The waiver of article 192(1) PIL Act must be in non-ambiguous terms and in writing. According to case law, a provision in the arbitration agreement that the award be “final and binding” is not sufficient to constitute a valid exclusion agreement. The Federal Tribunal has also held that an advance waiver contained in sport federation by-laws cannot be validly raised against athletes in setting aside proceedings even when the formal requirements of article 192(1) PIL Act are met since the athletes’ consent to such a waiver cannot be deemed to have been freely given because they have no choice but to agree to the content of such by-laws if they want to compete. This question remains a topic of much discussion and may not be definitely settled.

    Enforcement in your jurisdiction

  44. 44.Enforcement of set-aside awards
    Will an award that has been set aside by the courts in the seat of arbitration be enforced in your jurisdiction?
    1. The recognition and enforcement of foreign arbitral awards in Switzerland are governed by the NYC (article 194 PIL Act). Article V(1) NYC sets out the grounds for non-enforcement, which are taken into account only to the extent that they are raised and proven to exist by the party opposing the enforcement of the award. These grounds are interpreted restrictively by Swiss courts, which assume a pro-enforcement stance.

      According to article V(1)(e) NYC, a party can object to the enforcement of a foreign award on the basis that the award has not yet become binding on the parties, or has been set aside or suspended by a competent authority of the country in which, or under the law of which, that award was made.

      In a decision rendered in the context of an application to set aside a CAS award on the ground that it was contrary to public policy (article 190(2)(e) PIL Act) because it did not take into account the outcome of a prior foreign decision that was res judicata, the Federal Tribunal held that in order to make a decision on the ground raised against the award it first had to consider the preliminary question whether this prior decision was susceptible to having res judicata effect. On this basis, the Federal Tribunal examined whether the foreign decision in question, issued by the Conciliation and Dispute Resolution Commission of the Mexican Football Federation, was rendered (i) between the same parties and on the same subject matter and (ii) was susceptible of recognition in Switzerland pursuant to article 194 PIL Act (which provides for the application of the NYC to all foreign awards, including awards issued in non-member states). Although the first condition was met, the Federal Tribunal took the view that the second condition was not met because the Commission had issued a decision against two coaches without them having had an opportunity to present their case. The Commission’s award could not, therefore, be recognised in Switzerland (article V(2)(b) NYC) and thus could not have any res judicata effect for the CAS panel. Consequently, there had been no violation of public policy and the application to set the CAS award aside was dismissed.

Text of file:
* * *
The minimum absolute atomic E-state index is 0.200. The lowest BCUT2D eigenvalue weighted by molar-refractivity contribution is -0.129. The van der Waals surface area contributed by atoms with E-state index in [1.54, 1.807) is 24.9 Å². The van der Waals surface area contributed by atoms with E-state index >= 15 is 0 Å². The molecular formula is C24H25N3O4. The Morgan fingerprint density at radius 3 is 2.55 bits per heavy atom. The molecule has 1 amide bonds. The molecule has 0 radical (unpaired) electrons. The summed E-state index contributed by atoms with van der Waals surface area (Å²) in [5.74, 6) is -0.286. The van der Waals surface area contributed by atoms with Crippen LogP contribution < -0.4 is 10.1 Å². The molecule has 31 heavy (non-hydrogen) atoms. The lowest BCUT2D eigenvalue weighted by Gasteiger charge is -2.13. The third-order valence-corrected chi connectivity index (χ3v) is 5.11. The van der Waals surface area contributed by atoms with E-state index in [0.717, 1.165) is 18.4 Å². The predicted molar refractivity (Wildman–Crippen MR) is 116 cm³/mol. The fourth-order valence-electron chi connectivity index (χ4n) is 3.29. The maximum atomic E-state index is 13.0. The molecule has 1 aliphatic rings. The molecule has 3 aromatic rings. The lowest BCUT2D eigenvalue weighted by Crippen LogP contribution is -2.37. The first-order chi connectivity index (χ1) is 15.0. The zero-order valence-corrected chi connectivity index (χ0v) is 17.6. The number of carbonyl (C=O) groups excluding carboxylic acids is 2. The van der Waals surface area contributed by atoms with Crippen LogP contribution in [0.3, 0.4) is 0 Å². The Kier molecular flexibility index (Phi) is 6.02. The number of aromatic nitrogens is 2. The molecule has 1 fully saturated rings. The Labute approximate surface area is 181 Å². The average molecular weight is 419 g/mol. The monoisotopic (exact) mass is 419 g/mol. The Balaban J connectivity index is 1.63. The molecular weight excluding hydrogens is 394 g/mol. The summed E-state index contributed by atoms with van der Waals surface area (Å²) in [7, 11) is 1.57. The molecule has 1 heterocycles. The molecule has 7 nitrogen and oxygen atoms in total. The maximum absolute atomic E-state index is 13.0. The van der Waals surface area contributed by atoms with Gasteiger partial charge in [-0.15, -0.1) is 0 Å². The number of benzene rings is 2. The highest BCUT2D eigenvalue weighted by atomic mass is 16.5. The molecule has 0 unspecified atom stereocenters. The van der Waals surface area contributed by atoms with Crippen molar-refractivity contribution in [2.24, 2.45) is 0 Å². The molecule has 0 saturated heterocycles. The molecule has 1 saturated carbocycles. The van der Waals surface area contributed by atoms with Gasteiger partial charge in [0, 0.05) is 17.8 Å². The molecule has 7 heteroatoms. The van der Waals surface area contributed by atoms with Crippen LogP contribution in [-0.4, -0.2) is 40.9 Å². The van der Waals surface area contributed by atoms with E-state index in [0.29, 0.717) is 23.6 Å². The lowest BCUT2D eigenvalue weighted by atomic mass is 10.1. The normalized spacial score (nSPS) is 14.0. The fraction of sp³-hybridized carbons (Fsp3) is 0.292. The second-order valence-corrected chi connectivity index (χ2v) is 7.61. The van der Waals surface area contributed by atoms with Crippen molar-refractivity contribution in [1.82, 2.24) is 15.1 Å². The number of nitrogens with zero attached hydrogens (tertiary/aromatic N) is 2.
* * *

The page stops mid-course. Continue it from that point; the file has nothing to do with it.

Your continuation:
To our knowledge, the Federal Tribunal has not yet issued any decision regarding an application to enforce an arbitral award that had been set aside in its country of origin. Based on current case law regarding the application and interpretation of article V(1)(e) NYC, it is doubtful that the Federal Tribunal would go as far as allowing the enforcement of an award that was set aside at the seat of the arbitration, unless extraordinary circumstances exist. It is more likely that the Federal Tribunal would consider, as it has reaffirmed in recent cases, that the recognition of a foreign award does not aim at attributing to that award in the state where recognition is sought other effects than those existing in its state of origin. 

  45. 45.Trends
    What trends, if any, are suggested by recent enforcement decisions? What is the prevailing approach of the courts in this regard?
    1. Swiss courts have consistently adopted an enforcement-friendly stance, construing the grounds for a refusal to enforce an award narrowly and always by reference to the NYC (article 194 PIL Act).

  46. 46.State immunity
    To what extent might a state or state entity successfully raise a defence of state or sovereign immunity at the enforcement stage?
    1. Immunity of states or state entities from enforcement is not absolute but limited to what is necessary to protect the exercise of their sovereign powers (iure imperii) in Switzerland.

      Enforcement of foreign awards is generally carried out through attachment proceedings, the award being recognised during the course of the proceedings. The following three cumulative conditions must be met to obtain enforcement over the assets of a state or state entity in Switzerland: